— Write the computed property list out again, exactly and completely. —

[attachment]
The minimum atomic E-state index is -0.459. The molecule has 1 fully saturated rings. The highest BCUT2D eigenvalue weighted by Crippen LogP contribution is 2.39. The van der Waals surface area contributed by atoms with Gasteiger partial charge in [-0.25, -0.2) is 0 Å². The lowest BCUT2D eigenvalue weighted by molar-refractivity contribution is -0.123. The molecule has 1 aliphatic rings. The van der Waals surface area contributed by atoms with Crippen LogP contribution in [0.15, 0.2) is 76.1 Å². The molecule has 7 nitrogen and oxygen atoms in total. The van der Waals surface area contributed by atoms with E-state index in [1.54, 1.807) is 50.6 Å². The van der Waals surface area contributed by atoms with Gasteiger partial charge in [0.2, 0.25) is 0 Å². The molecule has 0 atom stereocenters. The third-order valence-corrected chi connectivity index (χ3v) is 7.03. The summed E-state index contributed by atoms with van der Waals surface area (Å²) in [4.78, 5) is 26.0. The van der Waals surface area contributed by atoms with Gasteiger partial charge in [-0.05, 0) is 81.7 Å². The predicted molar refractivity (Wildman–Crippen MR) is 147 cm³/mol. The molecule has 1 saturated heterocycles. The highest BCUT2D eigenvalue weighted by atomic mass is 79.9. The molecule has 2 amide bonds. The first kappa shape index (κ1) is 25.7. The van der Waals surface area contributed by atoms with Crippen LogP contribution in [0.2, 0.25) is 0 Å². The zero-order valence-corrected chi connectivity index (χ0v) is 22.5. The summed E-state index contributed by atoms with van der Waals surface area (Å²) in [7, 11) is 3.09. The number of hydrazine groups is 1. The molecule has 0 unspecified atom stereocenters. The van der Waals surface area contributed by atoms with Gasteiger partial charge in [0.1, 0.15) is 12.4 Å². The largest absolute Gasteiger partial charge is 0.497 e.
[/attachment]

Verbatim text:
The minimum atomic E-state index is -0.459. The molecule has 1 fully saturated rings. The highest BCUT2D eigenvalue weighted by Crippen LogP contribution is 2.39. The van der Waals surface area contributed by atoms with Gasteiger partial charge in [-0.25, -0.2) is 0 Å². The lowest BCUT2D eigenvalue weighted by molar-refractivity contribution is -0.123. The molecule has 1 aliphatic rings. The van der Waals surface area contributed by atoms with Crippen LogP contribution in [0.15, 0.2) is 76.1 Å². The molecule has 7 nitrogen and oxygen atoms in total. The van der Waals surface area contributed by atoms with E-state index in [1.54, 1.807) is 50.6 Å². The van der Waals surface area contributed by atoms with Gasteiger partial charge in [0.2, 0.25) is 0 Å². The molecule has 0 atom stereocenters. The third-order valence-corrected chi connectivity index (χ3v) is 7.03. The summed E-state index contributed by atoms with van der Waals surface area (Å²) in [4.78, 5) is 26.0. The van der Waals surface area contributed by atoms with Gasteiger partial charge in [-0.05, 0) is 81.7 Å². The predicted molar refractivity (Wildman–Crippen MR) is 147 cm³/mol. The molecule has 1 saturated heterocycles. The highest BCUT2D eigenvalue weighted by atomic mass is 79.9. The molecule has 2 amide bonds. The first kappa shape index (κ1) is 25.7. The van der Waals surface area contributed by atoms with Crippen LogP contribution in [0.2, 0.25) is 0 Å². The zero-order valence-corrected chi connectivity index (χ0v) is 22.5. The summed E-state index contributed by atoms with van der Waals surface area (Å²) in [7, 11) is 3.09. The number of hydrazine groups is 1. The molecule has 0 unspecified atom stereocenters. The van der Waals surface area contributed by atoms with Gasteiger partial charge in [0.1, 0.15) is 12.4 Å². The largest absolute Gasteiger partial charge is 0.497 e.